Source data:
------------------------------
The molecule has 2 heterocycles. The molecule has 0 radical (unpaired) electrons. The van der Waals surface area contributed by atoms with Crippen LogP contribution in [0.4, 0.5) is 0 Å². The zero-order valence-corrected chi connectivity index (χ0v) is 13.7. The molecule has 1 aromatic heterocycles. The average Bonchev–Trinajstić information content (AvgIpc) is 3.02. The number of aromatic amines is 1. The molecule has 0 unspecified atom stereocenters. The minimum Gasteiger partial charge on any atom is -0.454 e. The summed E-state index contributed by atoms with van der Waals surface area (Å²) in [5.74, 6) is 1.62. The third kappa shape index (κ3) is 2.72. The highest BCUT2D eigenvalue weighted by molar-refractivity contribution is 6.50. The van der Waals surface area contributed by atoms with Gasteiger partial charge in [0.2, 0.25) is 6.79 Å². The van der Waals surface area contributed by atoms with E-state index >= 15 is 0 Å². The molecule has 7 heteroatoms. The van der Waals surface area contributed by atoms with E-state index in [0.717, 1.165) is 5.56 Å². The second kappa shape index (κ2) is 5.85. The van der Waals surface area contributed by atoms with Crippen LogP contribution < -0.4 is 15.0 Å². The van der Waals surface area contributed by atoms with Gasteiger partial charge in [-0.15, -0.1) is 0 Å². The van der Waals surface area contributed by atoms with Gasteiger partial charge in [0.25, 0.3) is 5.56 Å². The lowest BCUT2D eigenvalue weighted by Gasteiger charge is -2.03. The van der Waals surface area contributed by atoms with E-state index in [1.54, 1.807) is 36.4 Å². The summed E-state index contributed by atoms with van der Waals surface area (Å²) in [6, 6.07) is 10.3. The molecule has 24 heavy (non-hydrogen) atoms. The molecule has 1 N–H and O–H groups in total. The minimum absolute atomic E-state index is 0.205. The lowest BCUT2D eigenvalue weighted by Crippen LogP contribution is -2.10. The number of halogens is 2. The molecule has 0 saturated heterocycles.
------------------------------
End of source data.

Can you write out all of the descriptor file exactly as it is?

The molecule has 2 heterocycles. The molecule has 0 radical (unpaired) electrons. The van der Waals surface area contributed by atoms with Crippen LogP contribution in [0.4, 0.5) is 0 Å². The zero-order valence-corrected chi connectivity index (χ0v) is 13.7. The molecule has 1 aromatic heterocycles. The average Bonchev–Trinajstić information content (AvgIpc) is 3.02. The number of aromatic amines is 1. The molecule has 0 unspecified atom stereocenters. The minimum Gasteiger partial charge on any atom is -0.454 e. The summed E-state index contributed by atoms with van der Waals surface area (Å²) in [5.74, 6) is 1.62. The third kappa shape index (κ3) is 2.72. The highest BCUT2D eigenvalue weighted by molar-refractivity contribution is 6.50. The van der Waals surface area contributed by atoms with Gasteiger partial charge in [0.2, 0.25) is 6.79 Å². The van der Waals surface area contributed by atoms with E-state index >= 15 is 0 Å². The molecule has 7 heteroatoms. The van der Waals surface area contributed by atoms with E-state index in [0.717, 1.165) is 5.56 Å². The second kappa shape index (κ2) is 5.85. The van der Waals surface area contributed by atoms with Crippen LogP contribution < -0.4 is 15.0 Å². The van der Waals surface area contributed by atoms with Gasteiger partial charge in [-0.15, -0.1) is 0 Å². The van der Waals surface area contributed by atoms with Gasteiger partial charge in [0.25, 0.3) is 5.56 Å². The lowest BCUT2D eigenvalue weighted by Gasteiger charge is -2.03. The van der Waals surface area contributed by atoms with E-state index in [1.54, 1.807) is 36.4 Å². The summed E-state index contributed by atoms with van der Waals surface area (Å²) in [6, 6.07) is 10.3. The molecule has 24 heavy (non-hydrogen) atoms. The molecule has 1 N–H and O–H groups in total. The minimum absolute atomic E-state index is 0.205. The lowest BCUT2D eigenvalue weighted by Crippen LogP contribution is -2.10. The number of halogens is 2. The molecule has 0 saturated heterocycles.